ITV Studios have made many miniseries in the last twenty years focusing on notorious British murder cases. The latest of these is based on the book Killing for Company, a biography written by Brian Masters about Scottish serial killer Dennis Nilsen.
The series begins with DCI Peter Jay (Daniel Mays) responding to a call to one of the infamous addresses where Nilsen carried out some of his most atrocious acts. Suspicious of potential human remains found in a drain blockage, Jay waits for the resident who complained to the landlord about the drains to return. Later that day, Dennis ‘Des’ Nilsen (David Tennant) returns home and Jay requests to enter his flat, which Nilsen does not contest. When entering the premises, Jay is overwhelmed by a smell, which he instantly recognises as a decaying corpse. He immediately asks Nilsen where the body is, and Nilsen unflinchingly states that it is in the wardrobe. Following his arrest, Nilsen continues to comply with the police, telling them various details about his crimes. However, while Nilsen is awaiting trial in prison, tensions grow between him and Jay as Nilsen begins talking to his biographer, Brian Masters (Jason Watkins), and becomes progressively uncooperative.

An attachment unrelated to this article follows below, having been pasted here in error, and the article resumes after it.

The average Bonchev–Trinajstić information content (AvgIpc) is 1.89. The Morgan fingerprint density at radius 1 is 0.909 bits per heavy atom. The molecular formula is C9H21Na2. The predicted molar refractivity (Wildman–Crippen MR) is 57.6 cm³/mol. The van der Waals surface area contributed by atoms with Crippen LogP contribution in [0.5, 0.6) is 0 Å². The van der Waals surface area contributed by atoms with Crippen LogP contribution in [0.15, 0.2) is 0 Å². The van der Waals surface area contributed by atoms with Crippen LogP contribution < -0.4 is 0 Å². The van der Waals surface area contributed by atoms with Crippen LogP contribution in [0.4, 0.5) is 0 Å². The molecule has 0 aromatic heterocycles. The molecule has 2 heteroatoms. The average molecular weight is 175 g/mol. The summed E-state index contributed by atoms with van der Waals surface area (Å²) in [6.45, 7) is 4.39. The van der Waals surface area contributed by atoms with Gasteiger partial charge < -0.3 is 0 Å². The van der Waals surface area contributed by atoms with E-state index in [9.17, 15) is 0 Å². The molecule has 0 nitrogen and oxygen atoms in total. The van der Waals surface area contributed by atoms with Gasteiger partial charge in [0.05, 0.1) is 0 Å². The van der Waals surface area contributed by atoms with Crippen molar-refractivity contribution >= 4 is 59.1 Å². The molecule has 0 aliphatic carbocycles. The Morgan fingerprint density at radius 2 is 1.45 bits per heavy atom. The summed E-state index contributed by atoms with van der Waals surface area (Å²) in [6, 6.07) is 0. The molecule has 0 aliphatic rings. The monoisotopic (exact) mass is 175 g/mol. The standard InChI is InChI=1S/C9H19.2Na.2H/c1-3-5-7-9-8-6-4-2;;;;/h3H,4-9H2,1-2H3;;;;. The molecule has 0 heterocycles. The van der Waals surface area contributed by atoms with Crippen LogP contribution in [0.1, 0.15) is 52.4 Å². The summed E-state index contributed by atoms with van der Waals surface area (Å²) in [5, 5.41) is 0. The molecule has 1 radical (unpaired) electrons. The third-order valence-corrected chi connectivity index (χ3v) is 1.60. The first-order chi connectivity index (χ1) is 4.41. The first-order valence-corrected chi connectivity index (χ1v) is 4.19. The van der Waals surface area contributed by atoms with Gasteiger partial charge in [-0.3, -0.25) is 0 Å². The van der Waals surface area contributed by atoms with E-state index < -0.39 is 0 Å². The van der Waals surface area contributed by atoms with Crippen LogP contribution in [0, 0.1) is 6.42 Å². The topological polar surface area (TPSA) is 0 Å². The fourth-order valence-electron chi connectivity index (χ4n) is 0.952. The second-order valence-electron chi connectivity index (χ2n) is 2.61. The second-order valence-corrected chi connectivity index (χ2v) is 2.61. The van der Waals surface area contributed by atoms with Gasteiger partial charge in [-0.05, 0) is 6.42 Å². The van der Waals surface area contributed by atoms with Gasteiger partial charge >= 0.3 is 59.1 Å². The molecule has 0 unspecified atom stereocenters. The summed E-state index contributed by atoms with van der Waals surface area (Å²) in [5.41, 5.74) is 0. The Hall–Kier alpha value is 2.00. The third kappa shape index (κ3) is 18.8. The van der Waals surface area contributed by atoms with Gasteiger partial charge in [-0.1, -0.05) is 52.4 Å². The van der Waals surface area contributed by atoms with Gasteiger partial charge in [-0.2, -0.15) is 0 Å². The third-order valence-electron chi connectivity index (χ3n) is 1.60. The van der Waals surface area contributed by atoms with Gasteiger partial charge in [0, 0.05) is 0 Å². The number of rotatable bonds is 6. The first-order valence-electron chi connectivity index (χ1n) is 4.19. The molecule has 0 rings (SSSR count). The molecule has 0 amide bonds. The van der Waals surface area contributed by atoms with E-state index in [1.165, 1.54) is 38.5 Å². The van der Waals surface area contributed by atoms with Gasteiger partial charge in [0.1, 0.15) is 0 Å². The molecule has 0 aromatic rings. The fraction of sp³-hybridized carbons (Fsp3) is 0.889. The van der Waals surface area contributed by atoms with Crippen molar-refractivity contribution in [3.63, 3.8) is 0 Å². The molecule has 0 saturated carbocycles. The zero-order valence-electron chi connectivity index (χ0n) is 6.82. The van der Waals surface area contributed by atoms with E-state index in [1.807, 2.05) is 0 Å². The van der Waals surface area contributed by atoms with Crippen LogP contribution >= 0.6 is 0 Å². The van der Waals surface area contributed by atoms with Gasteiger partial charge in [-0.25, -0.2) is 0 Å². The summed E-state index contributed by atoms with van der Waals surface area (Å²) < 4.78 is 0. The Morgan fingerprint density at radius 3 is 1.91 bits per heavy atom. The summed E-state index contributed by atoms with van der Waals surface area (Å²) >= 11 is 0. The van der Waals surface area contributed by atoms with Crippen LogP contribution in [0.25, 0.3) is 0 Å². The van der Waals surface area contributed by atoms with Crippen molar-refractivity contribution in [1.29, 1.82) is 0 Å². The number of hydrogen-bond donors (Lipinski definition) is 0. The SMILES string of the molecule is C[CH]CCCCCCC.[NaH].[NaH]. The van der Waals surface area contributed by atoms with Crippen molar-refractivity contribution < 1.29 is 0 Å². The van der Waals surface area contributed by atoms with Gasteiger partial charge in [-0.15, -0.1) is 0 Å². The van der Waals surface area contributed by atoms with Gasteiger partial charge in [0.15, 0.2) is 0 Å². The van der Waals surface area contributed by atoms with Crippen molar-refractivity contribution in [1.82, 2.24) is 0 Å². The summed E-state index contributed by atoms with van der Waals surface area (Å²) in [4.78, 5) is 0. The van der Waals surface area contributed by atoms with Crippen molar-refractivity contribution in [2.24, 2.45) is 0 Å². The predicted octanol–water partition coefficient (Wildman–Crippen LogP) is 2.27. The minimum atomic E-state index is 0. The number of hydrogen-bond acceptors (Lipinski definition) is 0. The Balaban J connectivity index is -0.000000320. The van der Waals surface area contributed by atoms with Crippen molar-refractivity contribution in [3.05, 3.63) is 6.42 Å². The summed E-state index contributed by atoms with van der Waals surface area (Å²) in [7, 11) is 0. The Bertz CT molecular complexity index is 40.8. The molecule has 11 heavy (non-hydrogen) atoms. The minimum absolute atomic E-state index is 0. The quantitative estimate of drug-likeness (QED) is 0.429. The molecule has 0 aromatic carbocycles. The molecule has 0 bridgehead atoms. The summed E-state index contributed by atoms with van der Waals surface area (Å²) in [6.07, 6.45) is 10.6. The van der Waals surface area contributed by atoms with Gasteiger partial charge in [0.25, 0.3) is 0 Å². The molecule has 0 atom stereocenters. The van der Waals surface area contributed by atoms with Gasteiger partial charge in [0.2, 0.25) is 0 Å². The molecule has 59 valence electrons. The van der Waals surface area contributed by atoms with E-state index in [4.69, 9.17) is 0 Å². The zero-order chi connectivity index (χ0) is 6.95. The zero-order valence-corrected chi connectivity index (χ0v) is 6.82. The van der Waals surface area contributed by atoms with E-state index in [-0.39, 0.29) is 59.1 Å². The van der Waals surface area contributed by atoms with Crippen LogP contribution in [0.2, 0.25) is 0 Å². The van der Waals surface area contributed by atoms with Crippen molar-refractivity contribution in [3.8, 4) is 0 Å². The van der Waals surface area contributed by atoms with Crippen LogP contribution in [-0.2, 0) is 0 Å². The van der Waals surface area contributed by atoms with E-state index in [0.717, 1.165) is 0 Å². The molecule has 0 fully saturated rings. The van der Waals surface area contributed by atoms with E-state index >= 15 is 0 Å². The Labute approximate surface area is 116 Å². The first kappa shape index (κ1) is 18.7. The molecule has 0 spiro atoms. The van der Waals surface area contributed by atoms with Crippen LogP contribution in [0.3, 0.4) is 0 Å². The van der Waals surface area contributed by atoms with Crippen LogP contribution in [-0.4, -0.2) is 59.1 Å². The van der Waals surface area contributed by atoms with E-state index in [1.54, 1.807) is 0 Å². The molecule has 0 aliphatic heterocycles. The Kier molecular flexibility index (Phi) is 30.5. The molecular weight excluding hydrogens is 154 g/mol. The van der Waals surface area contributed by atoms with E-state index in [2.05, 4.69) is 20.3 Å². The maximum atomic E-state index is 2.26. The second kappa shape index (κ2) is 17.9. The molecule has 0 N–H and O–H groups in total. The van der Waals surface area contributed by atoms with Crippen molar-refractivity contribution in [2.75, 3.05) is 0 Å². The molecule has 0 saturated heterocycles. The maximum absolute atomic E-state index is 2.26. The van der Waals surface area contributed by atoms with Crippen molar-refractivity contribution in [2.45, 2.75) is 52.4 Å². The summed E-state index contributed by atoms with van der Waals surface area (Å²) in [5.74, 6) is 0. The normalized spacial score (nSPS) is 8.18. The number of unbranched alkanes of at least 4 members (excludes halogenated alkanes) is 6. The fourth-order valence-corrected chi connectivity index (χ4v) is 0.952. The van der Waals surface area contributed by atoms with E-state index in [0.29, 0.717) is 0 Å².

It is interesting to watch a crime drama where the killer’s arrest happens from the outset, and because of this Des is a captivating drama focusing on the characterisation of Nilsen. The audience is intrigued by Nilsen’s behaviour and how it changes throughout the three-part miniseries, and this is in no small part due to Tennant’s performance. His articulate delivery combined with his calm and controlled persona makes Nilsen enigmatic but simultaneously unsettling to the audience. Both Mays and Watkins add to this disturbing feeling with their subtle expressions displaying unease in his presence. It is fascinating watching their perceptions of Nilsen develop.
Des presents an intriguing division between subjective and objective views. Masters states that he wishes to give an account of Nilsen’s story representing only the facts. However, he finds it impossible to ignore formulating opinions about Nilsen because of his startling behaviour. It displays the difficulty people have in brushing aside their thoughts and feelings about a person accused of a crime.
Due to the grim plot and presentation, Des is not a joyful watch, but it is gripping. It also does not attempt to glamorise Nilsen, and the series shows the true story sensitivity and care. Des is well worth watching, even considering the unsettling subject material and disconcerted feeling it creates.